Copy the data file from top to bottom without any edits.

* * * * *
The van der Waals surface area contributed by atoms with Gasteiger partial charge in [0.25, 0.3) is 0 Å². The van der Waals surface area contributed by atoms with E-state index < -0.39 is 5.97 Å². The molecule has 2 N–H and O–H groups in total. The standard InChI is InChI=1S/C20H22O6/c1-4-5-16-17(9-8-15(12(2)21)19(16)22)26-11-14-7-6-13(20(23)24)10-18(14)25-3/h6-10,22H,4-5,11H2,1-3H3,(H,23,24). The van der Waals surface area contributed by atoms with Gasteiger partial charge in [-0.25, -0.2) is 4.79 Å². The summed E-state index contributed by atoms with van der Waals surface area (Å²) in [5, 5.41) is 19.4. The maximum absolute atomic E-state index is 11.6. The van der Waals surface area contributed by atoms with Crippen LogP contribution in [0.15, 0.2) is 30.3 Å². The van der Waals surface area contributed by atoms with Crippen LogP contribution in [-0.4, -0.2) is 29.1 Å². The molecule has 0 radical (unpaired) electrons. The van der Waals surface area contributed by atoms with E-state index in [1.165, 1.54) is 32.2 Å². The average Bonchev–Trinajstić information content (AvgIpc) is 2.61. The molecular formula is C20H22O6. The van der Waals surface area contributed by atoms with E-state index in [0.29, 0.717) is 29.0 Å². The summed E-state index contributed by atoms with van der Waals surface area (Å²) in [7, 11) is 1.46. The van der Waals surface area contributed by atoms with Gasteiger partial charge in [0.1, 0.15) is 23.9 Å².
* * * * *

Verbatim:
The van der Waals surface area contributed by atoms with Gasteiger partial charge in [0.25, 0.3) is 0 Å². The van der Waals surface area contributed by atoms with E-state index < -0.39 is 5.97 Å². The molecule has 2 N–H and O–H groups in total. The standard InChI is InChI=1S/C20H22O6/c1-4-5-16-17(9-8-15(12(2)21)19(16)22)26-11-14-7-6-13(20(23)24)10-18(14)25-3/h6-10,22H,4-5,11H2,1-3H3,(H,23,24). The van der Waals surface area contributed by atoms with Gasteiger partial charge in [-0.25, -0.2) is 4.79 Å². The summed E-state index contributed by atoms with van der Waals surface area (Å²) in [5, 5.41) is 19.4. The maximum absolute atomic E-state index is 11.6. The van der Waals surface area contributed by atoms with Crippen LogP contribution in [0.15, 0.2) is 30.3 Å². The van der Waals surface area contributed by atoms with Crippen LogP contribution in [-0.4, -0.2) is 29.1 Å². The molecule has 0 radical (unpaired) electrons. The van der Waals surface area contributed by atoms with E-state index in [1.165, 1.54) is 32.2 Å². The average Bonchev–Trinajstić information content (AvgIpc) is 2.61. The molecular formula is C20H22O6. The van der Waals surface area contributed by atoms with E-state index in [0.29, 0.717) is 29.0 Å². The summed E-state index contributed by atoms with van der Waals surface area (Å²) in [7, 11) is 1.46. The van der Waals surface area contributed by atoms with Gasteiger partial charge in [0.1, 0.15) is 23.9 Å².